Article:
Introduction to Microsoft 365 encryption
Encryption is the process of encoding information to ensure its confidentiality from those who don’t possess a unique key. Using encryption protects data against theft, failures in physical security, and eavesdropping on data-in-transit. Depending on the type of encryption, one or more keys may be used. These keys provide the ability to read data that has been made unintelligible by encryption. Keys can be used to encrypt data, decrypt data, or both.
Encryption is an important part of the Microsoft data protection strategy and provides one layer of our Defense-In-Depth approach to security. Encryption contributes to data security and data privacy by providing an additional layer of defense against unauthorized disclosure of data. Encryption can also help meet compliance obligations or internal requirements to protect the confidentiality of sensitive or otherwise protected data.
Encrypting information renders it unreadable to those who don’t possess the right key who manage to bypass other security controls. Even if an adversary were able to break through firewalls, infiltrate the network, obtain physical access to devices, or bypass permissions on a local machine, the data in our systems would remain protected by strong encryption. A malicious attacker who obtained encrypted data without the appropriate key would be unable to decrypt and read the stolen data.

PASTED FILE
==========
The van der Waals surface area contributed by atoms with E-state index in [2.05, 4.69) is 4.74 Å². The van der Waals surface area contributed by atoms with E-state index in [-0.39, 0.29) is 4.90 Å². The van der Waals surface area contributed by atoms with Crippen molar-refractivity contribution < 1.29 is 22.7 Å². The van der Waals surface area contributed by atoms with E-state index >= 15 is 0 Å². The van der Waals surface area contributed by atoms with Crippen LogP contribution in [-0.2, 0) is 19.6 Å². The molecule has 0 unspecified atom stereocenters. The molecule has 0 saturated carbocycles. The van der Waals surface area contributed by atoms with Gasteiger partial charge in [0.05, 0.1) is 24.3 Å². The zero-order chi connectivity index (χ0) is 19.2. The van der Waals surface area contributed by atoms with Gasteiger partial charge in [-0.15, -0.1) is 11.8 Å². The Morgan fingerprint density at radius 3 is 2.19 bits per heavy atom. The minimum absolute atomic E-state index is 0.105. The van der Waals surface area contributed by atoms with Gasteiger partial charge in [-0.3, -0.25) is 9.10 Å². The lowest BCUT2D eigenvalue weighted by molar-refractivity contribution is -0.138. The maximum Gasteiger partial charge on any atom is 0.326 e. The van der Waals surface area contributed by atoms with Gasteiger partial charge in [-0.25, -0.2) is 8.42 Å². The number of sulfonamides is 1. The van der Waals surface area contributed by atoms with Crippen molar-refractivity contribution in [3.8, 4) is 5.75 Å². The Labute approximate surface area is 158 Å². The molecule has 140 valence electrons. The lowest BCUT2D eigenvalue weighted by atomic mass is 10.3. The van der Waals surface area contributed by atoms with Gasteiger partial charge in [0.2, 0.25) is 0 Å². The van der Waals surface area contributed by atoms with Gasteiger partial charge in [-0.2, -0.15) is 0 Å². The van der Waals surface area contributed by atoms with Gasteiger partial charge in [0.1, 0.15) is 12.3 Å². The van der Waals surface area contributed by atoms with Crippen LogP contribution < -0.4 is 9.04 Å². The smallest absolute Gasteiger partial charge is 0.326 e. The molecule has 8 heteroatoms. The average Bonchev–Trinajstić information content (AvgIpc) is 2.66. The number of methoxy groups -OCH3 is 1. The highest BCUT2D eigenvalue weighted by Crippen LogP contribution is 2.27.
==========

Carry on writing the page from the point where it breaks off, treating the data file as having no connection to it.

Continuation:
Overview of Microsoft 365 encryption
With Microsoft 365, multiple layers of encryption work together to secure customer data both at-rest and in-transit.
Examples of data-at-rest include files uploaded to a SharePoint library, Teams chat messages, documents uploaded in Microsoft Teams meetings, email messages and attachments stored in mailbox folders, and files uploaded to OneDrive for Business.
Examples of data-in-transit include email messages that are in the process of being delivered or conversations that are taking place in an online meeting. Data is in transit whenever a user's device is communicating with a Microsoft server, or when Microsoft servers are communicating with one another.
Customer data is encrypted at rest and in transit using FIPS 140-2 compatible encryption algorithms and technologies, including BitLocker, service encryption, Transport Layer Security (TLS), Internet Protocol Security (IPSec), and Advanced Encryption Standard (AES) algorithms. In addition, Microsoft employs advanced key management solutions to ensure that encryption keys are properly secured. This module will explore how each of these technologies is used in Microsoft 365, beginning with disk protection using BitLocker, followed by application-level protection with service encryption, and concluding with data-in-transit encryption implemented throughout Microsoft 365.